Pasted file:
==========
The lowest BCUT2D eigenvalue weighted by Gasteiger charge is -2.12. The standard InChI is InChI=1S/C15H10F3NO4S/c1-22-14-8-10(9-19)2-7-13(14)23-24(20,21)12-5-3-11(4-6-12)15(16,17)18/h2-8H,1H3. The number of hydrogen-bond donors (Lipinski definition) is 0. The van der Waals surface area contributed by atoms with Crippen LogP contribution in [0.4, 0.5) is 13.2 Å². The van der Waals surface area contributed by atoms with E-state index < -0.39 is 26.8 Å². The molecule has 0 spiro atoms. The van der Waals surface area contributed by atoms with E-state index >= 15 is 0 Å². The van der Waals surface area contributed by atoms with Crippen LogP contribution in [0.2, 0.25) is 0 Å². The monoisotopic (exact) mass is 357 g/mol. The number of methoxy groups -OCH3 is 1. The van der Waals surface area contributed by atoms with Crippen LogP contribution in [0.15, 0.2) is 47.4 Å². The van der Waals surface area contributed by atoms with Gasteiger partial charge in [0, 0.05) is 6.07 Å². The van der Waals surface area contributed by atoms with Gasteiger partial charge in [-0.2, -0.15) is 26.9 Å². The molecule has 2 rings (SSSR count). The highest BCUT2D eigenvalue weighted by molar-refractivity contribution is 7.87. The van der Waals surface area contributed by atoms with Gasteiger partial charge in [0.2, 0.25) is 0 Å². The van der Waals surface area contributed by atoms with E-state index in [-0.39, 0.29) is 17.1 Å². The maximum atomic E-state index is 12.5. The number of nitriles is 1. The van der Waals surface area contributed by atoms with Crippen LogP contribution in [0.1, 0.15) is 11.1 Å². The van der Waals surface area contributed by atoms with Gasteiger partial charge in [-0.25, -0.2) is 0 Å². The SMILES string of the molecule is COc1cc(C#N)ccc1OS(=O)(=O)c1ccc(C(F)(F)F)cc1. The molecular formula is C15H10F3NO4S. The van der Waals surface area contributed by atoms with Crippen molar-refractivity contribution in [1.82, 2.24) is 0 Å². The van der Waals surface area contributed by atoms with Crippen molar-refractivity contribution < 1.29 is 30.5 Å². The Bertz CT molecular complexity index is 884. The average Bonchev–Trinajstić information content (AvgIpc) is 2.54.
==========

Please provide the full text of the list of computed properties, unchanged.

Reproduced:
The lowest BCUT2D eigenvalue weighted by Gasteiger charge is -2.12. The standard InChI is InChI=1S/C15H10F3NO4S/c1-22-14-8-10(9-19)2-7-13(14)23-24(20,21)12-5-3-11(4-6-12)15(16,17)18/h2-8H,1H3. The number of hydrogen-bond donors (Lipinski definition) is 0. The van der Waals surface area contributed by atoms with Crippen LogP contribution in [0.4, 0.5) is 13.2 Å². The van der Waals surface area contributed by atoms with E-state index < -0.39 is 26.8 Å². The molecule has 0 spiro atoms. The van der Waals surface area contributed by atoms with E-state index >= 15 is 0 Å². The van der Waals surface area contributed by atoms with Crippen LogP contribution in [0.2, 0.25) is 0 Å². The monoisotopic (exact) mass is 357 g/mol. The number of methoxy groups -OCH3 is 1. The van der Waals surface area contributed by atoms with Crippen LogP contribution in [0.15, 0.2) is 47.4 Å². The van der Waals surface area contributed by atoms with Gasteiger partial charge in [0, 0.05) is 6.07 Å². The van der Waals surface area contributed by atoms with Gasteiger partial charge in [-0.2, -0.15) is 26.9 Å². The molecule has 2 rings (SSSR count). The highest BCUT2D eigenvalue weighted by molar-refractivity contribution is 7.87. The van der Waals surface area contributed by atoms with Gasteiger partial charge in [0.2, 0.25) is 0 Å². The van der Waals surface area contributed by atoms with E-state index in [-0.39, 0.29) is 17.1 Å². The maximum atomic E-state index is 12.5. The number of nitriles is 1. The van der Waals surface area contributed by atoms with Crippen LogP contribution in [0.1, 0.15) is 11.1 Å². The van der Waals surface area contributed by atoms with Gasteiger partial charge in [-0.25, -0.2) is 0 Å². The SMILES string of the molecule is COc1cc(C#N)ccc1OS(=O)(=O)c1ccc(C(F)(F)F)cc1. The molecular formula is C15H10F3NO4S. The van der Waals surface area contributed by atoms with Crippen molar-refractivity contribution in [1.82, 2.24) is 0 Å². The van der Waals surface area contributed by atoms with Crippen molar-refractivity contribution < 1.29 is 30.5 Å². The Bertz CT molecular complexity index is 884. The average Bonchev–Trinajstić information content (AvgIpc) is 2.54.